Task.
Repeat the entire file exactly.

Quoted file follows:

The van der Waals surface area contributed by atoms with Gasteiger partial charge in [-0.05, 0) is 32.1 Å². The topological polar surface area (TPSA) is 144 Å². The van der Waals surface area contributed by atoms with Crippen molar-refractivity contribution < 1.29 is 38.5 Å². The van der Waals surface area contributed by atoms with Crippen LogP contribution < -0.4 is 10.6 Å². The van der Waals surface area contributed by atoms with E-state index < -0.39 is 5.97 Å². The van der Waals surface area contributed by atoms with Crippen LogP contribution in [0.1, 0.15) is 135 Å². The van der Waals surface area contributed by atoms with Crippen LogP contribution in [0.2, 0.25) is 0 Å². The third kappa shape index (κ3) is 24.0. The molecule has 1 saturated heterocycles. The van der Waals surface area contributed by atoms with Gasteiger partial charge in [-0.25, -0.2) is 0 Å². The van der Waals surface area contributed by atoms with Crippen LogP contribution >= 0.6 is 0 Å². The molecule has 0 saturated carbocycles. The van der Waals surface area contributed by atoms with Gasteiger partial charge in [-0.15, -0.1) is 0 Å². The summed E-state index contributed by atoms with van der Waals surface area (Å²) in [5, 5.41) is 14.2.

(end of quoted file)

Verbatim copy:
The van der Waals surface area contributed by atoms with Gasteiger partial charge in [-0.05, 0) is 32.1 Å². The topological polar surface area (TPSA) is 144 Å². The van der Waals surface area contributed by atoms with Crippen molar-refractivity contribution < 1.29 is 38.5 Å². The van der Waals surface area contributed by atoms with Crippen LogP contribution < -0.4 is 10.6 Å². The van der Waals surface area contributed by atoms with E-state index < -0.39 is 5.97 Å². The van der Waals surface area contributed by atoms with Crippen LogP contribution in [0.1, 0.15) is 135 Å². The van der Waals surface area contributed by atoms with Crippen LogP contribution in [0.2, 0.25) is 0 Å². The third kappa shape index (κ3) is 24.0. The molecule has 1 saturated heterocycles. The van der Waals surface area contributed by atoms with Gasteiger partial charge in [-0.25, -0.2) is 0 Å². The van der Waals surface area contributed by atoms with Crippen LogP contribution >= 0.6 is 0 Å². The molecule has 0 saturated carbocycles. The van der Waals surface area contributed by atoms with Gasteiger partial charge in [-0.15, -0.1) is 0 Å². The summed E-state index contributed by atoms with van der Waals surface area (Å²) in [5, 5.41) is 14.2.